Harper says there's two Ottawa, including the one "the media" refers to as Ottawa, the big government town. And then there's the real, hard-working Ottawa filled with good citizens who vote Conservative. Umm, sorry Steve, but the Conservatives bashed "big government Ottawa" for years, so give me a break. Of course, now Harper's party is the establishment, so the establishment is now ok.
7:36 PM: Harper was winning a few points from me with a well-placed Seinfeld reference, but then he ruined it by a baffling line "but it wasn't me that learned from George Kostanza, it was the Liberals." I don't get it, did we buy cheap wedding invitation envelopes or something?
7:40 PM: Harper is lauding his taxable day care subsidies; meanwhile with funding from the Liberal daycare program now gone daycare spots across the country are drying up. You can't have choice in child care, Steve, unless you have choices to make.
7:42 PM: Tax breaks for corporations now, and for families when we get around to balancing the budget. On crime, he affirms the crime omnibus bill will be introduced within 100 sitting days. Fairly sure he said sitting days. Was that the promise in the campaign, or was it 100 days overall?
He promises legislation this fall to scrap the gun registry, pitching it as part of supporting victims of crime. Umm, no. The registry was created in response to the concerns of victims of crime. Killing it has nothing to do with helping crime victims.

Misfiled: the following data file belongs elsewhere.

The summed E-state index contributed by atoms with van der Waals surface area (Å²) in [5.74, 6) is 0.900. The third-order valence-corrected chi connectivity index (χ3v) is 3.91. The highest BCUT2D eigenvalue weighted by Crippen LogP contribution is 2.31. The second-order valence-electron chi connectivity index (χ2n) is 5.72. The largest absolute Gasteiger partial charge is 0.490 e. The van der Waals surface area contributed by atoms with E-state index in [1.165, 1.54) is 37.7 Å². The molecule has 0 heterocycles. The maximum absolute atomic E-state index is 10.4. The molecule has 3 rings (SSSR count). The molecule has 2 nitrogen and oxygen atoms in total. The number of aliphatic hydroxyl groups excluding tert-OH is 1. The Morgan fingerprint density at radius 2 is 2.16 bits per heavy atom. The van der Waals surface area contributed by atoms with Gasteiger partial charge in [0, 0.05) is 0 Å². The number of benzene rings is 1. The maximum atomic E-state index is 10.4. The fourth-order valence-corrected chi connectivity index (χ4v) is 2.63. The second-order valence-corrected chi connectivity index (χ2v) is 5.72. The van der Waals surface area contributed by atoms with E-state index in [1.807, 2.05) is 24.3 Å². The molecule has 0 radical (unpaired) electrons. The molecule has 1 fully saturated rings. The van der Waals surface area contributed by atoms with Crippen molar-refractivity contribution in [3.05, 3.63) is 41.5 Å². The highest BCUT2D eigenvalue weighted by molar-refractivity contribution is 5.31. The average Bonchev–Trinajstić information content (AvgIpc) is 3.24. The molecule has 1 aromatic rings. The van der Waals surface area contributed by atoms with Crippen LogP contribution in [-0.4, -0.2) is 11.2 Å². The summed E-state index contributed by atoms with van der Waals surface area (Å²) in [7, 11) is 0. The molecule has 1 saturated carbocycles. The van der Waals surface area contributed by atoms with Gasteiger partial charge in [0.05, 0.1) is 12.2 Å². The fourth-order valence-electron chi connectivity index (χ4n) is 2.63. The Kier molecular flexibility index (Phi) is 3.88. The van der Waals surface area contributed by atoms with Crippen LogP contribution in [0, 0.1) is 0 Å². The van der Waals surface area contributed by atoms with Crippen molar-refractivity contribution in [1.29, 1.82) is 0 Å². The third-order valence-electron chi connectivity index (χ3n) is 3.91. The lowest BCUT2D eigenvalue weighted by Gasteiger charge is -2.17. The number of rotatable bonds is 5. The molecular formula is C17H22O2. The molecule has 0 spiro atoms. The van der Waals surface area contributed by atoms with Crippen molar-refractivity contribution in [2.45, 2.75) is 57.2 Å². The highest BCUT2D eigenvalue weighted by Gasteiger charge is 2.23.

7:46 PM: Now it's on to using the troops as props. I'm fine with giving the military the tools it needs, I agree with that. But I can't stand lines that pretend other people don't support the troops as well. Don't use the military as a partisan prop, it's pathetic.
Meanwhile, he's moved on to righteously promising to continue not sucking up to dictators at the United Nations. Particularly, I suppose, after under Harper's leadership Canada for the first time failed to win election to the security council.
7:54 PM: Conservatives aren't a party of entitlement, declares Harper. Someone save that clip for future commercial use, because these guys are rocking-up the arrogance scale at an accelerated rate. Trust me when I say that, we Liberals no arrogance when we see it...
7:56 PM: The honeymoon with the NDP will pass, he says. And it probably will. And then he switched to French to speak to those Quebec NDP voters. Sounds like he's wrapping, hockey game starts shortly. But he wants to remind us that Conservative values are Canada's values, and the Conservative Party is Canada's party. He used to think it was arrogant when Liberals said things like that, but this time he thinks it's true, I'm sure, so it's different.
By the way, every speaker has their crutch lines. For Paul Martin, it was "let me clear." For Steve, it's "my friends."
Harper wants us to "be all we can be." Not by joining the army though, I hope? No, by building a better Canada in the years ahead. And hey, hockey game dude, wrap it! Canada is the best country in the world, he says. And the biggest hockey fans, Steve.
God bless all of you, god bless Canada, and he's done and walking out to more non-de-script rock music. I'll sign off for now, may have some thoughts later.Recommend this Post on Progressive Bloggers